BMCR 2021.12.18

The Lyon Terence: its tradition and legacy

, , The Lyon Terence: its tradition and legacy. Drama and theatre in early modern Europe, 11. Leiden; Boston: Brill, 2020. Pp. xv, 296. ISBN 9789004362451 €115,00.

This is a book about a book. Its subject, the brainchild of the classical scholar and editor Jodocus Badius Ascensius (Josse Bade of Assche, 1461/2-1535), is an edition of Terence produced in 1493 by the Lyon printer Johannes Trechsel.[1] It was by any measure a remarkable work, the first illustrated edition of a classical Latin text and striking testimony to the rapidly developing skills of the earliest printers. A quarto volume of substantial size (319 folios, i.e. 638 pages), it has at its core a text of Terence in an elegant Roman font surrounded in smaller type by a commentary adapted by Badius from the earlier work of Guido Juvenalis (Guy Jouenneaux, ca. 1450-1507) and illustrated with 161 original woodcuts. Two of these are full page pictures (reproduced here as fig. 1-2), one of Guy (or is it Terence?) working at his desk and the other of a Roman stage complete with aediles, actors and audience in contemporary dress and, in the arches below the stage structure, prostitutes plying their trade.[2] The other woodcuts are half-page representations of Terence’s stage action that are rich in detail, with a more fully realized theatricality than the Carolingian miniatures that may have inspired them. The book itself must have been a significant investment—just setting the text may have taken Trechsel’s workers as many as 160 days—and was evidently a prestige volume rather than a money-maker, destined to be the proud possession of aristocrats and clerics. It must have been expensive: in 1499, a deacon in Reval (modern Tallinn) noted in the flyleaf of his copy that he had paid over a gold florin for it.[3]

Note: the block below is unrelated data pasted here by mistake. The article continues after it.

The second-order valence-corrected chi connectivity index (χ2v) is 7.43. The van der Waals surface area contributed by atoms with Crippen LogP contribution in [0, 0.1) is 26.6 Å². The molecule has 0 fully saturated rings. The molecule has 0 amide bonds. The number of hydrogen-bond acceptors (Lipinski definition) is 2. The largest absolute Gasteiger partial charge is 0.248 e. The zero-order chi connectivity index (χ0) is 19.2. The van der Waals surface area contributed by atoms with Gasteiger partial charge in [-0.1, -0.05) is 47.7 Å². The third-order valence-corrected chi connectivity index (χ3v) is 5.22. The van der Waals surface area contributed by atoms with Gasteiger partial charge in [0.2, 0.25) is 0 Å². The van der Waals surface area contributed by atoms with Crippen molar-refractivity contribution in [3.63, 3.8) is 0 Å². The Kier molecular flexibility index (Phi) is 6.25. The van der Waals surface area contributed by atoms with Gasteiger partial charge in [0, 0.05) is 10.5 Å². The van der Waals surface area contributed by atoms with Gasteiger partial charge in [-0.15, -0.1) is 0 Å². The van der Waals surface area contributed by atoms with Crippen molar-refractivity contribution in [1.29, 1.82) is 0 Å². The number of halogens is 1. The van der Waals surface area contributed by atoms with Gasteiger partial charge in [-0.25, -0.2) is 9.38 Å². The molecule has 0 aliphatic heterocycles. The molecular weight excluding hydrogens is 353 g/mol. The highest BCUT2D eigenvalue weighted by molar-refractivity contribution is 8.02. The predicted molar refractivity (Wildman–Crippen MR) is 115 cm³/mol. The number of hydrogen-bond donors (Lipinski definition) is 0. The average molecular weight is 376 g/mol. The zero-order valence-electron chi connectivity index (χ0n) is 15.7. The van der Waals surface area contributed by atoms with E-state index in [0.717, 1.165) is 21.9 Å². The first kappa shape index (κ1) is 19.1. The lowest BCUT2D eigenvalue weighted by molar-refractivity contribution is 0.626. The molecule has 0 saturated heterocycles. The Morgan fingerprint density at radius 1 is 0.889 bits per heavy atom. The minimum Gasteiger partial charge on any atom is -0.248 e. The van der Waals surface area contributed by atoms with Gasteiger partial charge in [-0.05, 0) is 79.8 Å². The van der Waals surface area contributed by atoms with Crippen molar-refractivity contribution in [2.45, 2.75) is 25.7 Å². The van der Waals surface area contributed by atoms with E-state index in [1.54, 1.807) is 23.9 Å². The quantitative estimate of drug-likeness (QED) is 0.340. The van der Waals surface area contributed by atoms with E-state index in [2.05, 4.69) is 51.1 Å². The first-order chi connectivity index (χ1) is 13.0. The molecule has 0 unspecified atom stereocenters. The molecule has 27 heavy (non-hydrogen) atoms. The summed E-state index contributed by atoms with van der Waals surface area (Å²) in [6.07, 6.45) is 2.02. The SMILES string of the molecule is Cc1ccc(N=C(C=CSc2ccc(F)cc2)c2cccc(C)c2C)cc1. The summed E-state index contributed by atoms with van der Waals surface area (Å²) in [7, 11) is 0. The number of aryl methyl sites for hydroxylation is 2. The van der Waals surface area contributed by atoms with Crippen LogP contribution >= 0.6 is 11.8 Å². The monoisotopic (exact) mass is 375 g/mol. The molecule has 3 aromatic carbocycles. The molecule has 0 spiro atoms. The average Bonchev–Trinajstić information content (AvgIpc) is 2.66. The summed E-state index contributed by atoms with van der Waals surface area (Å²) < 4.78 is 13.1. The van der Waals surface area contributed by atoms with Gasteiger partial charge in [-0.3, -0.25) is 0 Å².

So complex an undertaking will naturally have had a correspondingly complex genesis, which the authors take great care to untangle. The results of their investigation are presented in what is itself a handsomely produced book, well laid out, scrupulously annotated, and very effectively illustrated. Its opening chapters place Terence in the early history of printing (1-2), trace the career of Badius, his three editions of Terence, and his adaptation of Guy’s work (3-4), and discuss the woodcuts and their putative relation to both the MSS illustrations and Renaissance conventions of gesture (5). These are followed by chapters on the representation of theatrical conventions in the woodcuts (6) and the legacy of the Lyon Terence in sixteenth-century book production (7). The authors’ close attention to detail combines with their extensive knowledge of both fifteenth-century literary culture and the developing book trade to yield not just appreciation of this extraordinary book but a fuller understanding of the world that produced it. All this is no small achievement, and the growing interest in reception studies makes their investigation especially timely. Classicists, though, are likely to be intrigued as much by the questions it raises as by the answers it provides. Those who study the production of books have an expertise somewhat different from those of us interested primarily in their content, and seeing things as these authors do is refreshing as well as instructive. Admittedly, it can also be unsettling. The richness of detail provided in exploring the world of fifteenth-century books does not extend to the world of Roman-era plays, so that a Latinist may at times feel like an eavesdropper on the conversation of strangers. Here topics as diverse as the settling of German printers in Lyon, the possible dates of Badius’ time in Ferrara and what he may have studied there, and the representation of male and female attire in early book illustration are richly documented from primary sources and accompanied by ample citations of relevant scholarship, but references to Terence have a more secondhand feel, with readers directed largely to handbook entries and survey articles.[4]